The news from Ferguson, Mo., has brought back unpleasant memories from the long-ago riots in Asbury Park, N.J. It was the summer of 1970, and I was a young teenager close enough to the action to be appropriately frightened.
The riots I remember were also fueled by racial grievances, and there were similar issues with white officers and black rioters. And, just like the sad story unfolding in Missouri, a reporter was arrested in the Asbury Park riots. The claim is that he was "interfering with the police." There were other similarities as well, especially the confusion and competing storylines. An AP story about Asbury Park said, "State police admitted firing warning shots but offered no explanation for the wounds." Some defended the police while others said they were part of the problem.
At the time, we put a brave front on the news for family and friends back home and joked about "counting the gun shots to fall asleep at night." But we really didn't sleep very well. Sadly, many days of shooting were followed with reports of dozens wounded.
Despite the similarities, there is a huge and horrible difference.
In the Asbury Park riots, the police used billy clubs and shotguns. The rioters responded with rocks, bottles and some homemade bombs. It was unpleasant and dangerous, but it was a riot.
In Ferguson, there are armored vehicles and it looks more like a war, with one side unarmed. There were officers in military camouflage gear, and the federal government declared the skies above a no-fly zone. This was an occupying force not appropriate for a free country. As Mary Katharine Ham noted, "We ask more of police in a free society than creating militarized zones out of tough situations."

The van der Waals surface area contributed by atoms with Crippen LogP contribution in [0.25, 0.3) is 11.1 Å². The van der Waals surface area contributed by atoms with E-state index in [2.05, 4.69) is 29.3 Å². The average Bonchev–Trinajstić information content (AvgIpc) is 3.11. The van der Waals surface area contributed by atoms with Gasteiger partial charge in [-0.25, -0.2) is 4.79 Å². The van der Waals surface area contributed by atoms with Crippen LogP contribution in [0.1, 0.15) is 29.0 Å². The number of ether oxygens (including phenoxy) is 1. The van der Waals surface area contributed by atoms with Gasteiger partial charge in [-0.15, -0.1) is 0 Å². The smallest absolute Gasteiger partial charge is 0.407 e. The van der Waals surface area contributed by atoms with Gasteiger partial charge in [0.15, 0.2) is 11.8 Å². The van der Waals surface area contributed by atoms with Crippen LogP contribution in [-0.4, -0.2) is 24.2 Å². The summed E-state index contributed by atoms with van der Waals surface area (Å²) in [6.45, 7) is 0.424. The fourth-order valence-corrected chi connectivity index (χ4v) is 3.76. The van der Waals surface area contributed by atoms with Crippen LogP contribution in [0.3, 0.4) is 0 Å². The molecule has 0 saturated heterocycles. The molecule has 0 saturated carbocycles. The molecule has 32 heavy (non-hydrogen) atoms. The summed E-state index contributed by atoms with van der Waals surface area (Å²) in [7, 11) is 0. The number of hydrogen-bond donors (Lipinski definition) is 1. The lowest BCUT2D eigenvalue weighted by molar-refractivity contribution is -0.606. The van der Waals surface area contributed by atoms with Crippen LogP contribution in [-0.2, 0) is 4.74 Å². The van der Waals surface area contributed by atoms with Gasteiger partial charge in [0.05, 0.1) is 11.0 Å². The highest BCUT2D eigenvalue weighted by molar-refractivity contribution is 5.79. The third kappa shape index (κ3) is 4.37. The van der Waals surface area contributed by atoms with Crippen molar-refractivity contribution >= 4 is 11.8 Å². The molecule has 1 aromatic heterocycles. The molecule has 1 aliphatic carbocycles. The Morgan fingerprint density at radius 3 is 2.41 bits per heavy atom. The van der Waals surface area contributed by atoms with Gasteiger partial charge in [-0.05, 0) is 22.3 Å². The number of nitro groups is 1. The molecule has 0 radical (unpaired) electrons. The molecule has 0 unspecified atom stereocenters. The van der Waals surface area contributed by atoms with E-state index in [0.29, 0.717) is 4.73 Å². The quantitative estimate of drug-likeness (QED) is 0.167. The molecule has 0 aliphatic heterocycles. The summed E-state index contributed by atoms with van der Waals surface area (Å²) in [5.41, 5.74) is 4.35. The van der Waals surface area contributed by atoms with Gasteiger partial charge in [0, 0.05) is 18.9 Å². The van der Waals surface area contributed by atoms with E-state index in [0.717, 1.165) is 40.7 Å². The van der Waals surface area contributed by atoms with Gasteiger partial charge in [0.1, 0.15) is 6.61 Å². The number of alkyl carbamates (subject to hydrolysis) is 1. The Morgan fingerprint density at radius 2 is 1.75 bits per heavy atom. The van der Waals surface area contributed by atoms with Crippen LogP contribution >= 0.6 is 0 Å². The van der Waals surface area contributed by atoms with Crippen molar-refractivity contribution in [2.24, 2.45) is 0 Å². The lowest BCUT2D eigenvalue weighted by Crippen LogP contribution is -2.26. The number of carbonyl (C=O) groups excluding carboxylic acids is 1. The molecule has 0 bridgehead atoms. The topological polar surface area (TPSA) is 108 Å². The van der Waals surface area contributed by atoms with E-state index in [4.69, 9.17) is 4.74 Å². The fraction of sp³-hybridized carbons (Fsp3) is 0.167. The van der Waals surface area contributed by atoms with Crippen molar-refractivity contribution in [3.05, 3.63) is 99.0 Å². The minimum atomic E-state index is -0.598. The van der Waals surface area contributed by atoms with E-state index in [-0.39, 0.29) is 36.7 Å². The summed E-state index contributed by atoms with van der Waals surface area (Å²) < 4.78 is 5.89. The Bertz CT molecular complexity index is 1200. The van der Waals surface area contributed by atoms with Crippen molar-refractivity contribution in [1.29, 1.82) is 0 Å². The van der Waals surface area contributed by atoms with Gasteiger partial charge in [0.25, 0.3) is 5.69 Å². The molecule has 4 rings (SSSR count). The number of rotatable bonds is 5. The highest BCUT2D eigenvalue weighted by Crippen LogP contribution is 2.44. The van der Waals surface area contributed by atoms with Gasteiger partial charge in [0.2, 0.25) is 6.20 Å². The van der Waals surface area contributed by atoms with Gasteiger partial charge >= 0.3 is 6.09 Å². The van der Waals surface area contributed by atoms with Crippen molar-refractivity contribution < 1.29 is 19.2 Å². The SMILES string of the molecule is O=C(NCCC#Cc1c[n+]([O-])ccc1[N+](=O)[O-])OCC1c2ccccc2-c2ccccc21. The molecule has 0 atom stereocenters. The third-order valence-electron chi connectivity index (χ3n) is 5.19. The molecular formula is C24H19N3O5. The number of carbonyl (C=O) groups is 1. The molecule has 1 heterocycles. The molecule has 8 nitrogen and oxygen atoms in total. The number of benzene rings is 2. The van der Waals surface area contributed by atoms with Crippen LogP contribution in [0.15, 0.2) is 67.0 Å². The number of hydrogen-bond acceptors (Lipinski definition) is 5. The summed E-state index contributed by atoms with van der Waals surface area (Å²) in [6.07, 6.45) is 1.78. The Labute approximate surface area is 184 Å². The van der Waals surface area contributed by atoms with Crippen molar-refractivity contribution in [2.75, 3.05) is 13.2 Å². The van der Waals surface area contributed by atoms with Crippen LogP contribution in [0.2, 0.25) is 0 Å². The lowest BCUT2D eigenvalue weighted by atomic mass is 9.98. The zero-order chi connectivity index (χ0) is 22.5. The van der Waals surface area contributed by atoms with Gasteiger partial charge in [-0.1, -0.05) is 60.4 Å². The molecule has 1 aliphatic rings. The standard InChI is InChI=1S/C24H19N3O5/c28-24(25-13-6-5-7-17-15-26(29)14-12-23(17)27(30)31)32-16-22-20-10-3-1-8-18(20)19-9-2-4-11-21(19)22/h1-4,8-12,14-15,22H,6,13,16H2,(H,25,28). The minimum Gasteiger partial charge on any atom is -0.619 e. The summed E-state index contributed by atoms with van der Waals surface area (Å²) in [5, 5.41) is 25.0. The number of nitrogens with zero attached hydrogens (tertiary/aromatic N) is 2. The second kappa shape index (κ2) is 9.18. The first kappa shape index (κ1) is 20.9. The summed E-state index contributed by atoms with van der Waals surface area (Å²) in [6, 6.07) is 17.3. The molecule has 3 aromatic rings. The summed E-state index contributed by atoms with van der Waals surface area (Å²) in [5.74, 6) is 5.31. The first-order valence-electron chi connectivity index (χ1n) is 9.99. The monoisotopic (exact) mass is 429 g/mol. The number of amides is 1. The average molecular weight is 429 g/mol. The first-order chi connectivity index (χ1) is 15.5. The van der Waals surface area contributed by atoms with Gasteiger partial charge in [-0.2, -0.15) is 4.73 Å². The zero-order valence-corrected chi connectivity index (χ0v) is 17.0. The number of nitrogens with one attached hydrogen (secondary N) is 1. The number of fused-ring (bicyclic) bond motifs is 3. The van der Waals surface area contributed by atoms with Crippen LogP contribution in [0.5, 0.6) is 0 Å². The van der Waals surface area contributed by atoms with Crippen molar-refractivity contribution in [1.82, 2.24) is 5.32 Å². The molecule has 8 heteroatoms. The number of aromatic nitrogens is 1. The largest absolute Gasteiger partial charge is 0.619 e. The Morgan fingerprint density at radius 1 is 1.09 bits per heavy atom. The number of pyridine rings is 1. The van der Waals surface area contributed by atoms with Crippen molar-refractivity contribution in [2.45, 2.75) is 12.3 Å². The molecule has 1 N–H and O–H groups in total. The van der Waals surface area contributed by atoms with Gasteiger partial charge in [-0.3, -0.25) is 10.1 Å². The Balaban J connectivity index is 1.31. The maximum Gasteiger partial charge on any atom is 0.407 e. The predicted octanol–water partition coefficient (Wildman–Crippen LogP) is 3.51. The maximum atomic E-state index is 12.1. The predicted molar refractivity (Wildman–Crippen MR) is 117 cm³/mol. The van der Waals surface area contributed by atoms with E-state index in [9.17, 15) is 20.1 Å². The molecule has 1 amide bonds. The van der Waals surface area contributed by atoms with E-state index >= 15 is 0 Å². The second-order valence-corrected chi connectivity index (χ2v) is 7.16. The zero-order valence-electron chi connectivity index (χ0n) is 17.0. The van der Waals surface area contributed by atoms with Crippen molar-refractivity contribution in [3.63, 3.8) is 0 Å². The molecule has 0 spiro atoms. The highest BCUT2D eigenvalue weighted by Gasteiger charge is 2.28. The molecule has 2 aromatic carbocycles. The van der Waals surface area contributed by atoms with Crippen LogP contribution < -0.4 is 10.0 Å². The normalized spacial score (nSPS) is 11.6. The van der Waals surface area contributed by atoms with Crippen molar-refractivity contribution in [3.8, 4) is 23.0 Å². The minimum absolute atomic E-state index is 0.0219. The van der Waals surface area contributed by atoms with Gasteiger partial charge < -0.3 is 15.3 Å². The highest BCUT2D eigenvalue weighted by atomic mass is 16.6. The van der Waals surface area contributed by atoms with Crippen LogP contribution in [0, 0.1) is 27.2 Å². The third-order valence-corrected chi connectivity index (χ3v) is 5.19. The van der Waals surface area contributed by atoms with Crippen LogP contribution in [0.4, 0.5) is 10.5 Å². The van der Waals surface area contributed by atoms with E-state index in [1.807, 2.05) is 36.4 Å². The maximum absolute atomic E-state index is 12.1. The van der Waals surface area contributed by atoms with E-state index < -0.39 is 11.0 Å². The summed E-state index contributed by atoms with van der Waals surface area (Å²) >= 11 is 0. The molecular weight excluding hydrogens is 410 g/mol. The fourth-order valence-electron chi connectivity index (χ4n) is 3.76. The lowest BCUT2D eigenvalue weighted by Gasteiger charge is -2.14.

The driving force behind this militarization of the police has been the federal government. For two decades, a federal program has been giving out military grade weaponry and vehicles to local police departments. Talking Points Memo reports that "The Ferguson and St. Louis County police departments have both received equipment from the U.S. military" through that program.
This creates an unstable and difficult situation for our nation.
On the one hand, technology is empowering individuals and giving us more freedom than ever before. "The devices and connectivity so essential to modern life put unprecedented power in the hands of every individual," according to Harvard's Nicco Mele. What this means is that middle-class and lower-income Americans are on the verge of being empowered as never before.
This is "a radical redistribution of power that our traditional institutions don't and perhaps can't understand." Mele's book "The End of Big: How the Internet Makes David the New Goliath" gives a sense of what's coming and why it should terrify defenders of the status quo. "Radical connectivity is toxic to traditional power structures."
On the other hand, government agencies worried about losing control are resorting to ever more forceful means of keeping the public in line.
The digital revolution should open a golden era for empowering individuals. Let's hope that it's not stopped by the militarization of our police forces.
And, while we're worrying about the future of our nation, let's also remember to say a prayer for everyone in Ferguson.SCOTT RASMUSSEN, a Washington Examiner columnist, is nationally syndicated by Creators Syndicate.